Set clear expectations that nudge the team on to the ultimate goal of every sales prospecting motion - the close.
Make sure your team has the right remote sales training
The buying behavior of B2B buyers has changed in recent times, and the pandemic only accelerated it.
As Gartner reports, 33% of all buyers desire a seller-free sales experience. What does this mean for sales teams everywhere? Old sales playbooks need revamping.
Reps must learn new sales motions that are a fit for a virtual sales process to succeed.
Build processes, templates, and workflows for running effective check-ins
Check-ins help you stay on top of the pulse of your sales team.
It allows you to identify issues early, provide support and connect with your team. Here’s how we conduct our sales check-ins and quota review meetings at UserGems.
At the quantitative stage, we track
- Deals in each stage (compared to the rest of the team)
- Total expected value in the pipeline
- Deals at bottom of the funnel
- Expected value to close this & next month
- Close rate
- Number of activities (emails & calls)
Our qualitative review process looks like this:
1. Focus on the bottom of the funnel first. Go through everything that’s in trial or negotiation and especially focus on:
- Are there any deals in which I can be uniquely helpful?
- Where can I contact the decision-maker or someone else in the team to drive the deal forward?
2. Next, we have a report for deals without stage movement in the last 30 days. This shows which are most likely stuck and need to be discussed. Also, the idea is to help the AE think through the deal from an outsider's perspective:
- When’s the next meeting? When was the last meeting? What’s the next step?
- Where can I contact the decision-maker or someone else in the team to drive the deal forward?
- If no clear next step, let’s go back to the basics. What’s their pain point? Why are they seeking us out? What has happened so far?
- Which stakeholders are involved? Who’s the decision-maker?
- What’s their timeline? Last communication?
- Have we heard any objections? What competitors are they using/evaluating?
Often, we don’t have time for all deals, so we focus on:
- Regardless of the stage, are there any high-priority deals? Any deals where executive support could help?
3. Lastly, it’s about the lessons. So, we look at the deals we lost in the last 7 days:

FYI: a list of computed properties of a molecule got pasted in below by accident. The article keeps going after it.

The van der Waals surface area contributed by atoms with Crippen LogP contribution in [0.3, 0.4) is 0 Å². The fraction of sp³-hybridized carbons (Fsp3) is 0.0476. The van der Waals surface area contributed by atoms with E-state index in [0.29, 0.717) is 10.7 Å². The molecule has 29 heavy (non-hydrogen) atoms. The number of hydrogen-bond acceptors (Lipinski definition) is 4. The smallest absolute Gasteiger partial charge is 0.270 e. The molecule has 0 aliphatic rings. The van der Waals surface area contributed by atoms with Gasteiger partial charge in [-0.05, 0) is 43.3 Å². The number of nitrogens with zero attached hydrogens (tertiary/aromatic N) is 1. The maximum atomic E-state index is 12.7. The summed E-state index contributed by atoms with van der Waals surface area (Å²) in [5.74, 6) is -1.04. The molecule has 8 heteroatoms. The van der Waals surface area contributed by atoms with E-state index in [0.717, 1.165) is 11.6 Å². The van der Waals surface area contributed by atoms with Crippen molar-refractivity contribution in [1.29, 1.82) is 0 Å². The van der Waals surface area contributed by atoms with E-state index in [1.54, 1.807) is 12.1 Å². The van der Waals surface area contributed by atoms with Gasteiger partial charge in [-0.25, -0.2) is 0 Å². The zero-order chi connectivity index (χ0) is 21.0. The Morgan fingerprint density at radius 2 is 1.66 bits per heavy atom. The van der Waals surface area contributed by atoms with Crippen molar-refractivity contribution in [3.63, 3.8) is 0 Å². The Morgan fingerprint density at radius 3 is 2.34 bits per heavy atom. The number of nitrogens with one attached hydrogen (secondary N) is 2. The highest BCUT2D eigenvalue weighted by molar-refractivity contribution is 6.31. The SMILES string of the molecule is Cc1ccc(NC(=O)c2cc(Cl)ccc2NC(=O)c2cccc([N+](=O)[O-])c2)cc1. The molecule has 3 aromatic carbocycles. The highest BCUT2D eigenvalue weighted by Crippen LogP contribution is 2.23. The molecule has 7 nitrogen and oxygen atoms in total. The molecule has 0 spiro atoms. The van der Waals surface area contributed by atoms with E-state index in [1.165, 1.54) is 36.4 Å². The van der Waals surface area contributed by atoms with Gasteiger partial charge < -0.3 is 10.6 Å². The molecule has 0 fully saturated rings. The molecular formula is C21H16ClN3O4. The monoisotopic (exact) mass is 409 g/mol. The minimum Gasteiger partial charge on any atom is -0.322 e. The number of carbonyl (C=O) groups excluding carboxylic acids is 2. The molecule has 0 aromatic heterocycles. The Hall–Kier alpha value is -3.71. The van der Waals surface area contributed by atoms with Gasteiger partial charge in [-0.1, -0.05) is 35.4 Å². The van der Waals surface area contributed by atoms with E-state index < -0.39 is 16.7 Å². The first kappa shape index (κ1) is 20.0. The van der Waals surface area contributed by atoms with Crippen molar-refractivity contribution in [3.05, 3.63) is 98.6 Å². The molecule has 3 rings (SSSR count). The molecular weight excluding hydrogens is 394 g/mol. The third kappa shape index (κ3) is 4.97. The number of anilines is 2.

- Why did they go to close-lost?
- What could we have done differently?
- Is there any feedback for Marketing, Sales, or Product that helps us win this deal next time?
Create opportunities for virtual social activities
Remote selling adds more weight to the saying “selling is more than selling.”
In the wake of “the Great Resignation,” it’s important to provide mentorship and support for your sales team. The lack of in-office interactions and working across time zones mean you must be proactive about team bonding.
For every win, we schedule a five-minute call with everyone and we celebrate the deal and the rep. We also have virtual team lunches (food on UserGems) every Thursday afternoon.
Invest in remote sales enablement tools
If you want your sales team to do their best work, empower them with remote sales enablement tools for every stage of the sales cycle.
Sales enablement tools help unify your marketing and sales teams, enabling the sales team to have readily available content that can move the needle on deals. It also keeps the marketing team aware of what content to prepare to help sales close deals faster.
Here are some sales enablement tools to consider
- A cloud-based CRM: This ensures the marketing and sales team has an overview of pipeline activities and can collaborate on improving the buying experience for customers and prospects.
- Create sales-enablement content: Ensure your sales team has access to marketing materials to help them close deals faster, like case studies, demos, and product guides.
- Automate prospecting: Prospecting is a labor-intensive task, and frankly, not all great salespeople are great at it. Use a B2B prospecting tool like UserGems to help your sales team prospect faster, identify those most likely to buy from you, and track sales trigger events. That way your sales team can focus on what they are great at — selling.
Managing a remote sales team is doable
If you’re hesitant to manage a remote sales team, remember that it’s an opportunity to put together a diverse lineup and tap into the best global talent.
Make sure your sales motion is built for virtual selling, communicate your expectations to your team, equip them with remote sales enablement tools, and continuously examine areas where your team can improve.
UserGems helps companies and remote sales team managers generate more revenue by combining relationship data with trigger events to surface the most relevant buyers for each company. With UserGems, customers get a bigger pipeline and win more often.